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What I do on Mondays!
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buzzy



Joined: 04 Jan 2011
Posts: 3429
Location: In a small wood on the edge of the Huntingdonshire Wolds
PostPosted: Thu May 17, 18 12:44 pm    Post subject:  Reply with quote    

Mistress Rose wrote:
Nothofagus = southern beech is another one that is a bit confusing. Apparently it should have been Notofagus but someone put a h in it.


I wonder if that's true. Notho seems to come from nothus = false.

Noto seems to mean back as in Notonecta - Water Boatman or Backswimmer.

I can see the connection between 'false' and Nothofagus - a tree that looks like Beech but isn't. Can't see any back connection.

Henry

Mistress Rose



Joined: 21 Jul 2011
Posts: 10049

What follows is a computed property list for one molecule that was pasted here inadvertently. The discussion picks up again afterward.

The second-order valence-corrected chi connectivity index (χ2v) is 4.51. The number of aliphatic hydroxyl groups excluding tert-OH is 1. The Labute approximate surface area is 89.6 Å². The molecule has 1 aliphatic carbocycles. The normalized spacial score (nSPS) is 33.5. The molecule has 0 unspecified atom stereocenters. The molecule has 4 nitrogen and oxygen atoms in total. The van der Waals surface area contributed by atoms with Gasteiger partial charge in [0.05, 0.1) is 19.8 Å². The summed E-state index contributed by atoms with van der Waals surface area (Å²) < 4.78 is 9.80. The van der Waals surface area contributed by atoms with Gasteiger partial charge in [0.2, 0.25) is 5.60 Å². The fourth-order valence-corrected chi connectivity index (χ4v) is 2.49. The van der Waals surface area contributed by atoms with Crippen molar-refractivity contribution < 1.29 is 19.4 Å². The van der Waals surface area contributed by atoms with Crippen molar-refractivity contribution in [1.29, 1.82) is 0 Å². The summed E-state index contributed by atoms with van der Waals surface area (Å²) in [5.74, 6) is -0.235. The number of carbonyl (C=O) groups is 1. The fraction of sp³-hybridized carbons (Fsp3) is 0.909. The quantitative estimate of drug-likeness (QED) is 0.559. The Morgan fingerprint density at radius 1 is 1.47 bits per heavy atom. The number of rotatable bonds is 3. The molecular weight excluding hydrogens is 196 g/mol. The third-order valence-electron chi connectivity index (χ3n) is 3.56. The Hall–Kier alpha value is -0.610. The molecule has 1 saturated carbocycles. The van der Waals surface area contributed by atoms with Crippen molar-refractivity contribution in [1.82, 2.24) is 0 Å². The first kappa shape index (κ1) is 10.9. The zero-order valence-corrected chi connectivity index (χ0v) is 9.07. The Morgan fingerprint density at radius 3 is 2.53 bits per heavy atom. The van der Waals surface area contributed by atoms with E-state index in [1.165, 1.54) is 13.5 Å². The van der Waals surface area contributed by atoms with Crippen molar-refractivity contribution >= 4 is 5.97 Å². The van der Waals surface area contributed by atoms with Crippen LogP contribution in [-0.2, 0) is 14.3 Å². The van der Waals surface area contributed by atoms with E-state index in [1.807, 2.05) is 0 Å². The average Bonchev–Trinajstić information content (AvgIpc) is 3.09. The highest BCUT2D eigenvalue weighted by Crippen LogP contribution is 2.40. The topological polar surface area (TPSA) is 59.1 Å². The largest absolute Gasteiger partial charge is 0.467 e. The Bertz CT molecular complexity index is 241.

PostPosted: Fri May 18, 18 6:01 am    Post subject: Reply with quote    

No. I must admit my Latin is non-existent, so perhaps what I read was incorrect. On the other hand 'back' could apply more to the fact they are found in the Southern Hemisphere as those in charge of names were all European. I must say that 'notho' does sound a bit odd as it is rather more like North.

lowri



Joined: 18 Oct 2006
Posts: 1247
Location: ceredigion
PostPosted: Fri May 18, 18 2:04 pm    Post subject: Reply with quote    

Garden plant names keep changing, even quite ordinary ones. My mother was furious when they changed Montbretia to Crocosmia.
Thank you, Buzzy, for the alternative names for Herb Bennett - much nicer ones (Bennett always reminded me of a great-aunt I didn't like). I hadn't read Pride & Prejudice at that age!

dpack



Joined: 02 Jul 2005
Posts: 34301
Location: yes
PostPosted: Fri May 18, 18 6:47 pm    Post subject: Reply with quote    

good in salad is a fairly decent generic name.